Directly from New York, after the success at the Frick Collection, the exhibition on Canova and George Washington arrives in Possagno.
The initiative organized jointly to celebrate the 200th anniversary of Antonio Canova’s production of the model for the monument to the first American president, will be hosted in the spaces of Gypsotheca and Antonio Canova Museum, thus honoring the great Italian sculptor, first ambassador for the Italian art in America.
The sculpture of Canova’s President Washington
It was 1816 when the Parliament of Raleigh, North Carolina, who wanted to place a full-length statue of George Washington in the Senate room, commissioned Thomas Jefferson to receive the best sculptor in this commission.
Jefferson was convinced that no American sculptor was up to the task, and for this he proposed the name of Antonio Canova, one of the most celebrated European artists. Canova accepted the commission because “Washington was a gentleman” and was the first president of the Americans in the guise of a Roman leader, while he was writing the resignation of the third term as president of the United States.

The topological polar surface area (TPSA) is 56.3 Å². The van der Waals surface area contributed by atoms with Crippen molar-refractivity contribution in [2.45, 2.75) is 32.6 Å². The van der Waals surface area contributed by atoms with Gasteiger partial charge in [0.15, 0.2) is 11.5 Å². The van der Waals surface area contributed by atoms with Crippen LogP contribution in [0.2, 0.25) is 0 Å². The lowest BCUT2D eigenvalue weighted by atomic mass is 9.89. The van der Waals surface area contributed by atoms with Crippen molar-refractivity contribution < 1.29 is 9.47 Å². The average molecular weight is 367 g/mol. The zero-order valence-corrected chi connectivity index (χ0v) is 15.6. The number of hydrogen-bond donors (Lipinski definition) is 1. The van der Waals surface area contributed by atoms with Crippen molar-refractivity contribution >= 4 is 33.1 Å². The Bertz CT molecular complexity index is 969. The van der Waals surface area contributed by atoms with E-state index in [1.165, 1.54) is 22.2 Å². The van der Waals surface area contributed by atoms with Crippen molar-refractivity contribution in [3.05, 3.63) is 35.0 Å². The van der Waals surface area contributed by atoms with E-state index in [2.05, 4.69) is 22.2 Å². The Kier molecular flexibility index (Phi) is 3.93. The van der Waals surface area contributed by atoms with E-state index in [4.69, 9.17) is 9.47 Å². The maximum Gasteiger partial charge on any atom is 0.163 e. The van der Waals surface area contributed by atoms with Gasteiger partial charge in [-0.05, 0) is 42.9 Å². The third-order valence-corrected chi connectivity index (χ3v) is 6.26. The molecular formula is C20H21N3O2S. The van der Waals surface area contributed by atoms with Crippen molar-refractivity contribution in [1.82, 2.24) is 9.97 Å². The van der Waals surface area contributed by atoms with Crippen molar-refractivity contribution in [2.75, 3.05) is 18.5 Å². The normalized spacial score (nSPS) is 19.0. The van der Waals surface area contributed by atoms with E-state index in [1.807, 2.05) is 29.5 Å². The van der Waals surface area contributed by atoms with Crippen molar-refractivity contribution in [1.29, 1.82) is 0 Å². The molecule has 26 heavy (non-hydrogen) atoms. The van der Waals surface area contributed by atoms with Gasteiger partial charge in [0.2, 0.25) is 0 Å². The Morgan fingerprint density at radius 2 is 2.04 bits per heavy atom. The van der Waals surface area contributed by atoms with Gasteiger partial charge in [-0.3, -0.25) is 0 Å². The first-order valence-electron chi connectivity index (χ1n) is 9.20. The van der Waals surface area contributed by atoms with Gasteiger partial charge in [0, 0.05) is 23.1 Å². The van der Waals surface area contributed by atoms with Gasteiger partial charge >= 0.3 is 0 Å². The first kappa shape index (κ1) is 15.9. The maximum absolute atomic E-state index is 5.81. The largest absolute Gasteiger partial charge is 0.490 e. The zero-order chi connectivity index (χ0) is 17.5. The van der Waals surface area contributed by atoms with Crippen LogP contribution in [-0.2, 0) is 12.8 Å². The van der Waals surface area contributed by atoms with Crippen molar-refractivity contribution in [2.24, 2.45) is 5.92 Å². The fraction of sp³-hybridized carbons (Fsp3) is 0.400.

It had been an exceptional event, perhaps unique, that of Washington’s renunciation: that a politician renouncing power in the name of an ideal of freedom was truly grandiose. The work was unveiled in 1821, in the Campidoglio of Raleigh, and the applause was such as to attract visitors from everywhere. Only a decade later a tragic fire broke out in the Parliament building, reducing the statue to a mass of fragments.
The exhibition of Possagno traces the history of the lost masterpiece, probably the least known public monument among those performed by Canova. For the first time, the full-scale plaster preparatory model, four preparatory models, the related drawings and the translation engravings are seen together. The exhibition will be completed by two busts of Jefferson and Washington made by Hudon, two painted portraits of the two American presidents, the first ideas of development for a presidential monument and all the known literature on this masterpiece.
The exhibition is curated by Mario Guderzo in collaboration with Xavier F. Salomon, Chief Curator of the Frick Collection; the exhibition catalog will include the transcription of all correspondence relating to the commission and essays by Xavier Salomon, Mario Guderzo, and by Guido Beltramini, director of the Palladio Museum in Vicenza who had edited the exhibition on Thomas Jefferson and Palladio.